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* Ocular Anatomy And Function

* The Vitreous

* Retinal Tear And Vitreous Hemorrhage

* Treatment Of Retinal Tear

* Retinal Detachment

* Scleral Buckling Surgery For Retinal Detachment

* Pneumatic Retinopexy

* Vitreous Surgery (Vitrectomy)

* Vitreous Hemorrhage And Retinal Detachment

* Proliferative Vtireoretinopathy (PVR)

* Giant Retinal Tear

* Diabetic Retinopathy

* Epiretinal Membrane (Macular Pucker)

* Intraocular Infection: Endophthalmitis

* Retinal Detachment With CMV Retinitis

* Trauma And Intraocular Foreign Body

* Dislocated Lens

* Macular Hole

* Submacular Surgery

* FAQ's About Retinal Detachment



Traumatic injuries to the eye can lead to severe retinal problems. A direct blow to the eye may cause vitreous hemorrhage and/or retinal detachment. Pieces of metal, or other materials, called "intraocular foreign bodies", may penetrate the sclera and cause retinal detachment, vitreous hemorrhage, or severe infection in the eye. Even if they don't cause immediate problems, certain metallic foreign bodies may be toxic and can eventually destroy the eye if they remain in place. If the eye is penetrated by a sharp object, scar tissue can form along the track of the object, as well as on the retinal surface. The scar tissue can pull on and detach the retina (traction retinal detachment).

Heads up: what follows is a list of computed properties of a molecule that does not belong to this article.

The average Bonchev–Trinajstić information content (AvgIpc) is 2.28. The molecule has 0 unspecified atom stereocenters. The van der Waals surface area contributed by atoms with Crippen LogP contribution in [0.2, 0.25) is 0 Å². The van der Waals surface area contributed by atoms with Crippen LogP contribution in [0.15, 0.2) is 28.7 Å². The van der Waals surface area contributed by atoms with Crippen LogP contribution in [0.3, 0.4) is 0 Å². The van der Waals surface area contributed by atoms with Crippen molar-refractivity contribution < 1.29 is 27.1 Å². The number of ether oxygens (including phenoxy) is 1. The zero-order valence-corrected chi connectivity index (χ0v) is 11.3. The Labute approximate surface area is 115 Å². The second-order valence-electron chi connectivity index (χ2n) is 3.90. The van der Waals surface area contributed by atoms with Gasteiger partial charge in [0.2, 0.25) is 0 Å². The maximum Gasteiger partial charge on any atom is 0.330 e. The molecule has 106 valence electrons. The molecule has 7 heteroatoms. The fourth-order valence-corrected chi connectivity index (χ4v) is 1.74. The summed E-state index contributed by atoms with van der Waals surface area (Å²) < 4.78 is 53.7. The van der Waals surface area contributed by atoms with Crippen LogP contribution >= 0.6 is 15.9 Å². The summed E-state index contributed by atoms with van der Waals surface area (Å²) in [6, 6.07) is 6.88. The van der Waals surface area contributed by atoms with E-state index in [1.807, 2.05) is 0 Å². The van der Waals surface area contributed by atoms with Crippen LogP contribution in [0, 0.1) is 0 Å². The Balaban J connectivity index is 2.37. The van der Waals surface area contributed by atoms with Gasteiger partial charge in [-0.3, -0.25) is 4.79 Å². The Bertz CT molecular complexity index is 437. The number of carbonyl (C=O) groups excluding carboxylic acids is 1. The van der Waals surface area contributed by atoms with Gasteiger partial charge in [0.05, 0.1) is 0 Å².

Removal of intraocular foreign bodies.

In cases where trauma has caused retinal problems, vitrectomy may save vision. In some cases, the goal is to remove the intraocular foreign body or blood (vitreous hemorrhage) and repair the damage to the retina with laser or cryo (freeze treatment). In other cases, vitrectomy removes scar tissue from the surface of the retina, or prevents traction retinal detachment from occurring.

The timing of the surgery, and the specific techniques used, will depend on the type of trauma that the eye has suffered. Your surgeon will counsel you about this and talk to you about your chances of saving the eye and vision. Your surgeon will also tell you about the complications of this surgery, the most important of which are loss of all vision and even the eye.


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